Lil Nas X Steps Into a Post-Viral Future
It started with a few faint, unmistakable banjo plucks, and it’s still going. After being quietly and independently released in December and picking up traction as an unfailing meme, Lil Nas X’s “Old Town Road” is now distributed by Columbia Records and has been No. 1 on Billboard’s Hot 100 for the last 11 weeks. Along the way, there’s been a controversy over Billboard removing the song from its country charts, Billy Ray Cyrus’s subsequent intervention, and every sort of eye-popping and/or heartwarming viral moment you can imagine. Six more weeks of this and the song will break the all-time record for a sustained run at the top.
Pop monoliths Taylor Swift and Drake have released singles in the past week, though, and next week’s updated chart will tell whether either can dethrone “Old Town Road.” Lil Nas X has only been making music for a year. The question isn’t just how long this can last, but what else can he do? On Friday, Lil Nas X released his first new music since “Old Town Road” took off, an EP called 7, and he can’t have had much time to develop a new playbook for it. In interviews, he’s said he sleeps three hours a night these days. The songs on 7 skitter between styles and don’t present a clear picture of what an extended version of Lil Nas X fame would look and sound like—he may not even know himself yet.
Take “Panini,” released yesterday as the second single off of 7 (“Old Town Road” is counted as the first). To follow its rollout yesterday and the conversation around it, you could just look at Lil Nas X’s own Twitter feed.
And he seemed to be in on whatever joke he reasonably anticipated being made about him and the song; you could see both the backlash and his response in the same place. Lil Nas X’s rise has been internet-fueled, which is often used as a way to dismiss an artist, but in his case it has at least something to do with being very good at using the internet.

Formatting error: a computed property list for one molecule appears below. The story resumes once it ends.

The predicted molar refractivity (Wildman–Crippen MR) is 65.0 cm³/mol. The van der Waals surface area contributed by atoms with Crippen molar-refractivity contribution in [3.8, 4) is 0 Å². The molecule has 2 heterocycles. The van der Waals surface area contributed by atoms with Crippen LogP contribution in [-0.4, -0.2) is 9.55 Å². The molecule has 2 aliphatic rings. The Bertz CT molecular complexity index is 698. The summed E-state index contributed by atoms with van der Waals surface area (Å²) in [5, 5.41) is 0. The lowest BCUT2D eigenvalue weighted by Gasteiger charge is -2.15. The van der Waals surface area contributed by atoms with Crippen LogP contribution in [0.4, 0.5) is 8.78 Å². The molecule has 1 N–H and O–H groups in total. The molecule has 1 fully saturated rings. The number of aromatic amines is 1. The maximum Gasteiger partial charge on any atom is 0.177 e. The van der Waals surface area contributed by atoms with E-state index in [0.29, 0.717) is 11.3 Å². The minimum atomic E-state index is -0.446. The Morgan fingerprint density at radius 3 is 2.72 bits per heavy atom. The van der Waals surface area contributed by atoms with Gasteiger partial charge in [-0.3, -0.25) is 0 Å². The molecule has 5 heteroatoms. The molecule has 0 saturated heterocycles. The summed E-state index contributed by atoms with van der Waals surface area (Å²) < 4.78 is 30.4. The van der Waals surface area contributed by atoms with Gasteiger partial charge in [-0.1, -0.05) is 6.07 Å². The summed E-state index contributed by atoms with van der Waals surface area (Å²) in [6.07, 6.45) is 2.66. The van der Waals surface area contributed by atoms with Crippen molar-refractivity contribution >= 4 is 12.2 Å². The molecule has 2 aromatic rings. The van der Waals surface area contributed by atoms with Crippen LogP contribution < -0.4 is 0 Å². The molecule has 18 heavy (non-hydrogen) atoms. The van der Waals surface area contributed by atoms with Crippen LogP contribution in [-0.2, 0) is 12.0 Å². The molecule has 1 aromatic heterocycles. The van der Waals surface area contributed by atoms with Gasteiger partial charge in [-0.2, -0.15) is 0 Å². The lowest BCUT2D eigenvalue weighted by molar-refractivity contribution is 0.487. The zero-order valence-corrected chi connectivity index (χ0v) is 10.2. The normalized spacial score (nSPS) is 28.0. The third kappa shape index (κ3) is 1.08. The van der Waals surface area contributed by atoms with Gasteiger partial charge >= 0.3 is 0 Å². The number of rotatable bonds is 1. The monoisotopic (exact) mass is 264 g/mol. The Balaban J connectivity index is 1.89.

Or take “Rodeo.” With a Cardi B feature and a reprisal of “Old Town Road”’s cowboy aesthetic, you can hear Lil Nas X swinging for the same kind of hit. And on “F9mily (You & Me),” produced by Blink-182 drummer Travis Barker, he crosses over with pop-punk instead of country, but there’s a similar interest in blurring genres.
Lil Nas X is confronting a question any breakout artist does: is he a one-hit wonder? The sheer size and impact of that first hit set a difficult bar to clear. But suppose the next round of memes don’t take off, and even the Cardi collab doesn’t go anywhere. “Old Town Road” will still be remembered for a long, long time, and perhaps the fault lines it pointed to in genre classifications will be too.
On an appearance on Desus & Mero last month, Lil Nas X played a game of Country or Nah with the hosts. At the beginning of the segment, he interrupts when he’s introduced as the “king of country” and points at the camera: “Wait, wait, wait, I don’t want to say that.” Then Lil Nas X is asked to evaluate the relative countryness of a series of people, things, and concepts. Spaghetti is country; ghosts are not. And Nelly, the St. Louis rapper who’s put out songs with Tim McGraw and Florida Georgia Line, and whose debut album was called Country Grammar? Lil Nas X’s eyes lit up: “country.”
In April, Lil Nas X posted a snippet of a song that turned out to be “Bring U Down” from 7, a guitar-driven collaboration with OneRepublic frontman Ryan Tedder. “Y’all think they gonna let me on the rock charts,” he asked. At the very least, they’ll have to think harder about it.